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Snohomish School District No. 201 v. Sportec International Inc.

December 2, 1996


Appeal from Superior Court of Snohomish County. Docket No: 91-2-05818-9. Date filed: 07/14/94. Judge signing: Hon. Kathryn E. Trumbull.

Authored by Mary K. Becker. Concurring: H. Joseph Coleman, Susan R. Agid.

The opinion of the court was delivered by: Becker

BECKER, J., -- The Snohomish School District brought this action to recover damages for a faulty artificial turf playing field installed by Sportec International, Inc. Defendants in the action included, among others, Sportec; Sportec's parent company, Tecsyn International, Inc.; and Seaboard Surety Company, which issued the construction bond on behalf of Sportec. The jury awarded the School District $464,178 in damages.

On appeal, Sportec and the other defendants contend the court erred in (1) submitting to the jury claims for breach of contract and breach of express and implied warranties, where Sportec expressly disclaimed such liability; (2) entering a judgment on the jury's verdict in excess of the cost of replacing the turf material; (3) allowing the School District to assert claims on behalf of the general construction contractor; and (4) refusing to dismiss Tecsyn, which was ostensibly not involved in the project. In its cross-appeal, the School District assigns error to (1) a ruling limiting the damages against Seaboard to the amount of its surety bond; and (2) an order dismissing its Consumer Protection Act claim against all defendants.

We hold that the trial court erred in denying Tecsyn's motion to dismiss, as the District's evidence did not justify "piercing the corporate veil" to hold Tecsyn liable on Sportec's contract. We affirm the judgment in all other respects.


In 1987, the School District began construction of a multipurpose sports complex at Snohomish High School. The general contractor subcontracted with Sportec to provide and install the centerpiece of the complex, an artificial surface playing field.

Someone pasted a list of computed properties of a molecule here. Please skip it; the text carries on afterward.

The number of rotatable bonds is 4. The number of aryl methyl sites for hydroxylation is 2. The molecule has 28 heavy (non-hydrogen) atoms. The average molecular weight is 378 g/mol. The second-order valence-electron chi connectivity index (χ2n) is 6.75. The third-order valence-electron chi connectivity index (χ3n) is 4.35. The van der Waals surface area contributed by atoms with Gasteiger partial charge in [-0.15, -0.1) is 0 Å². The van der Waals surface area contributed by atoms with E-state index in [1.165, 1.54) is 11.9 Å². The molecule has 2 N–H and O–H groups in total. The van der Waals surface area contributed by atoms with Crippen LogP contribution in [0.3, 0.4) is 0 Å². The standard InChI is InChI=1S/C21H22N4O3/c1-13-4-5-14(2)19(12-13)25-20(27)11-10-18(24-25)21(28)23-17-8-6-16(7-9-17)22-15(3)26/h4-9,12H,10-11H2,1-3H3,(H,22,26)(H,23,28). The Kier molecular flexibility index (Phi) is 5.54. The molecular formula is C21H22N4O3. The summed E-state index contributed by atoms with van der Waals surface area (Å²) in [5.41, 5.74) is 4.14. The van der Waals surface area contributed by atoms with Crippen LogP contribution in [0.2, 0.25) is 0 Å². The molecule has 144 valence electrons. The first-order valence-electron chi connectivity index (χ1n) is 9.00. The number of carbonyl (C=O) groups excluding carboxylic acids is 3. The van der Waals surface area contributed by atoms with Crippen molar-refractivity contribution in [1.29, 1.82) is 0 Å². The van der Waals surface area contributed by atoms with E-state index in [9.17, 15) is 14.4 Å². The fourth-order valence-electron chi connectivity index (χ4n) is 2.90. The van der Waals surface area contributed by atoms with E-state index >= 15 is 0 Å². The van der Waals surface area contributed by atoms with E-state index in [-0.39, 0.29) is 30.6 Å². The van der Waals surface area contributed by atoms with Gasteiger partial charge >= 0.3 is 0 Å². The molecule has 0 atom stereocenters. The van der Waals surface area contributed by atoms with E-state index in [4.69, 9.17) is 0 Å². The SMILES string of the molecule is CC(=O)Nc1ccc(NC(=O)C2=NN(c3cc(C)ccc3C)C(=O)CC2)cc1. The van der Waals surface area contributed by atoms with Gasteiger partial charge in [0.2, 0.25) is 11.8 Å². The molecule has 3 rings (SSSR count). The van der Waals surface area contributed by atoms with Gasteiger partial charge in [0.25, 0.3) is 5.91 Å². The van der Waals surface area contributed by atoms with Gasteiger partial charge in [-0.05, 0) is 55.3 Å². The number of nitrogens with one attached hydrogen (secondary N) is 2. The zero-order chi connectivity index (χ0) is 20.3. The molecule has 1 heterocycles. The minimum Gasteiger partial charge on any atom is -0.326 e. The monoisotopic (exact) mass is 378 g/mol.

In entering the subcontract, Sportec agreed to be bound by the provisions of the contract between the School District and the general contractor. These included a general warranty "that all Work will be of good quality, free from faults and defects in conformance with the Contract Documents." The contract also incorporated detailed specifications for the playing field, including the following:

Contractor warrants to the Owner that its synthetic turf materials shall not fade, fail, shrink, or reflect excessive wear.

Contractor shall, at his sole expense and cost, replace such areas of the synthetic turf system.

The fabric shall adhere firmly and completely to the underpad over the entire warranty period. Fabric seams shall remain attached to the underlying surface over the warranty period and shall not separate or become unglued or unstitched as applicable.

from specified width and location.

Sportec constructed the field in the summer and early fall of 1987. As construction was nearing completion, Sportec submitted its written warranty on the field to the School District. The written warranty purported to limit Sportec's liability to "the original sales price of the Omniturf". The warranty expressly disclaimed any "other warranties or representations, express or implied, whether as to merchantability or fitness for a particular purpose". Sportec also submitted a warranty bond, issued by Seaboard Surety Company. The bond was in the amount of $350,000, as required by the general contract. The School District formally accepted the completed sports complex on June 8, 1988.

From the beginning, the School District experienced problems with the playing field. Some of the field markings, which were manufactured into the turf material, were in the wrong place. Sportec workers had to cut the markings out and relay them elsewhere. The horizontal lines on the field were not straight, and they became more and more squiggly as time went by. The turf buckled in places, and it separated at the seams. The rubber padding underlying the turf material also separated, leaving small "valleys" in the field. At trial, Sportec's expert admitted the field was "notorious" as "the biggest mess in the industry". On appeal, Sportec does not deny that the field needed to be repaired or replaced.

Sportec and several other companies made attempts to repair the field in 1988, 1989, 1990, and twice in 1991. These attempts proved unsuccessful. The School District ultimately sought outside bids to replace the field.

In October, 1991, the School District sued Sportec and others, alleging breach of contract, breach of express and implied warranties, and violation of the Consumer Protection Act. Pre-trial, the District settled with two of the defendants, Tullus Gordon Construction Company and the Balsam Corporation.